Med

The Rocks – Laura Paiva – Medium

The first time I saw Geoff, he was lapping the B level in a bright red wagon stuffed with pillows and adorned with stickers. His face was one that drew stares from the curious, and medical students are curious to the point of rudeness at times. It wasn’t until his second lap that I took stock of the woman pulling the handle. She had on two pairs of mismatched and brightly striped hospital socks on each foot, and her hair had struggled mostly out of her ponytail. She had a weariness in her shoulders.

“What does he have?” I whispered to my resident after the wagon had passed. “I mean, what is his underlying condition?” I tried to make my interest sound purely clinical. I know that the part of me that is drawn to the grotesque sounds distasteful when I allow it to seep into my words. “Is it Trisomy 18?”

“Trisomy 13,” she corrected me. “But it’s a mosaic form, so somehow he’s managed to live.”

The door to his room had a sign with his name on it, and each letter had been painstakingly cut out of some kind of foam. I didn’t know what the inside of his room looked like. Students were not permitted, by family request.

I knew his story anyway, because the details of his admission were discussed at morning report each day. His was a saga that spanned many weeks and its chapters had been told by many residents.

His mother presented his case to our attending in a way that would have made most students envious. She described the bruises from all of his IVs dispassionately, and suggested a G tube feeding change with the confidence of one well-versed in the mysteries of unruly bowels.

“Geoff lives here,” one of the second-year residents said later that week, and it occurred to me that I had no idea what his prognosis was, but that he could very well die here, too.

I thought of how his mother was with him every day and night, caring for him through her exhaustion because motherhood is not shift-work, is not a lifestyle specialty. Her being his best nurse was the first example to me of the beauty in the short lives of the rocks.

We accepted with resignation the moments that morning rounds led us to the rooms of the rocks. Their cases were complex, their families at times demanding, and their needs many. Their care took time and meticulousness that the straightforward orthopedic patients didn’t require. They were often the reason we were late to lunch.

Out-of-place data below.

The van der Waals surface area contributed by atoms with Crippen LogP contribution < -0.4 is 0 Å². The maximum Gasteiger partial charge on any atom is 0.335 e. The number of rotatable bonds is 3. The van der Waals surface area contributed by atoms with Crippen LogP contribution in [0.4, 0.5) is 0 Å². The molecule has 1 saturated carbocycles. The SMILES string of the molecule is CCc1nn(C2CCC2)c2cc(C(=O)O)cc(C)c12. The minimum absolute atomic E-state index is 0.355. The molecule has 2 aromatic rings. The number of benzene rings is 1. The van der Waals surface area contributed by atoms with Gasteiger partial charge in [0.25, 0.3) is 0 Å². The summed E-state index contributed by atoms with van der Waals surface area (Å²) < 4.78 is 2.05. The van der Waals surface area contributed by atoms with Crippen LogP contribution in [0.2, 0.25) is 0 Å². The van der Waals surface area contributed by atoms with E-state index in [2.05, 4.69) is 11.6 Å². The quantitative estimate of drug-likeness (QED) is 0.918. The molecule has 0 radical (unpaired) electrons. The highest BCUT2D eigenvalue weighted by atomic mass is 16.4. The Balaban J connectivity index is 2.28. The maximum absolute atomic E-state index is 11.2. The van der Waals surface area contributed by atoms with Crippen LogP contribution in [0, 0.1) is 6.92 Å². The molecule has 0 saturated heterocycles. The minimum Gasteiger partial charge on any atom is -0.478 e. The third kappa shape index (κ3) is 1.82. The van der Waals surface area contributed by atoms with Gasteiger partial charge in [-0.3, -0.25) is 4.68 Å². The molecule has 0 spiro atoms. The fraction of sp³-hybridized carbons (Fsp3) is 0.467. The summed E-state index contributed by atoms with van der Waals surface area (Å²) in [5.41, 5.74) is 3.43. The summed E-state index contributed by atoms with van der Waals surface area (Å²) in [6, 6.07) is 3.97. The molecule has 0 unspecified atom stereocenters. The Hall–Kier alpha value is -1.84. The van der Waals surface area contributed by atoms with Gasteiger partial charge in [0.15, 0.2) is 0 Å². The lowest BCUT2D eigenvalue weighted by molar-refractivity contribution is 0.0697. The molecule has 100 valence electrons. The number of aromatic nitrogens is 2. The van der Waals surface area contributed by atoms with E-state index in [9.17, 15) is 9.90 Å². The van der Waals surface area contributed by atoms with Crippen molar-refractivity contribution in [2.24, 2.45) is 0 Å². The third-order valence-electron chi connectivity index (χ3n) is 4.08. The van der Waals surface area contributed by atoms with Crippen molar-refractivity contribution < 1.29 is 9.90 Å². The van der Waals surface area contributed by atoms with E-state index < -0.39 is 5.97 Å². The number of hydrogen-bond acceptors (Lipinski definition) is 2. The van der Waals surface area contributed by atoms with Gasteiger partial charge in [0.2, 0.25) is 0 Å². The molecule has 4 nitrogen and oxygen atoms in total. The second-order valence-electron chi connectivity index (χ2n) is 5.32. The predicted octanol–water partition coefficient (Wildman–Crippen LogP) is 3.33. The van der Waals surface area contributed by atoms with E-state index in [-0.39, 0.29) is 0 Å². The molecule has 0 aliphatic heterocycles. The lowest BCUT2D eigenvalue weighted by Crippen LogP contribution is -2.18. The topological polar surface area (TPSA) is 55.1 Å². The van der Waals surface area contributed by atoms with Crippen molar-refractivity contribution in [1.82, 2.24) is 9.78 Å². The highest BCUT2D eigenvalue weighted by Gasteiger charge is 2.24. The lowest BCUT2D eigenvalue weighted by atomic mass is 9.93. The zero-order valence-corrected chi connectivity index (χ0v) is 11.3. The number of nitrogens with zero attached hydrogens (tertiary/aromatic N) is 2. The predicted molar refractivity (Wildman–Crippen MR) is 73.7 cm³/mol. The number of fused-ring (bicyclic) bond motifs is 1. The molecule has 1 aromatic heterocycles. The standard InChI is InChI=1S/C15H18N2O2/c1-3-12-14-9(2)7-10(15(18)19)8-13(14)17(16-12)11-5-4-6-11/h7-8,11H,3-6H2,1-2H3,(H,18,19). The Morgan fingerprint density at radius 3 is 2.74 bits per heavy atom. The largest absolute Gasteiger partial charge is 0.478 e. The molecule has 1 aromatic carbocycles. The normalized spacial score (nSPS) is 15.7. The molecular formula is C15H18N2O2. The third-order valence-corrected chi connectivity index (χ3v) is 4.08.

Daniel was a 15 year old sickle-cell patient whose illness had reached a head when a bad case of osteomyelitis took root in his heel. He had lived an otherwise relatively normal life, with hospitalizations only about once a year for pain crises. After about two weeks of antibiotics recommended by the ID specialist, and no improvement in his foot, when the Hematologist started discussing transfusions with the family, students stopped going into the room. His mother could be seen writing notes in her bible in the afternoons. In the morning she took Daniel’s sister to school. I saw Daniel smile for the first time the day he was discharged. When I saw his name on our list again two weeks later for surgical incision and drainage of his heel, I felt as if my insides, too, were filling with sludge. If he was a rock, then he was good for skipping. But all rocks eventually sank.

Alice was a fourteen-year old girl with developmental delay and a recent spinal operation. Her recovery was complicated by infection, and the surgeon fought us on culturing her wound drainage until eventually a wound vac was needed. Her mother and grandmother were kind and understanding, and never made any demands. They called Alice “Princess.” Alice was a happy soul. When she wasn’t in pain, she often told her caretakers that she liked them.

I met Alice’s grandmother in the family area one day. She was struggling with the coffee machine, and to be honest, it really wasn’t an intuitive contraption. I struggled with it on her behalf because I have deep sympathy for coffee addicts like myself, and she thanked me profusely when a weak stream of light-brown liquid trickled out finally. I thought of all the family members who had suffered through the bad complimentary coffee that day, and that month, and that year, and the gravity of the children’s hospital seemed staggering to me at that moment. I was brought back to the present by a warm smile from Alice’s grandmother as she headed back towards Alice’s room. The sun was just coming up, and the sky was streaked with sleepy smudges of periwinkle gray and dusky orange.

It dawned on me at that moment that if all I had done to contribute to Alice’s care that day was help her grandmother make the coffee, it was probably enough.


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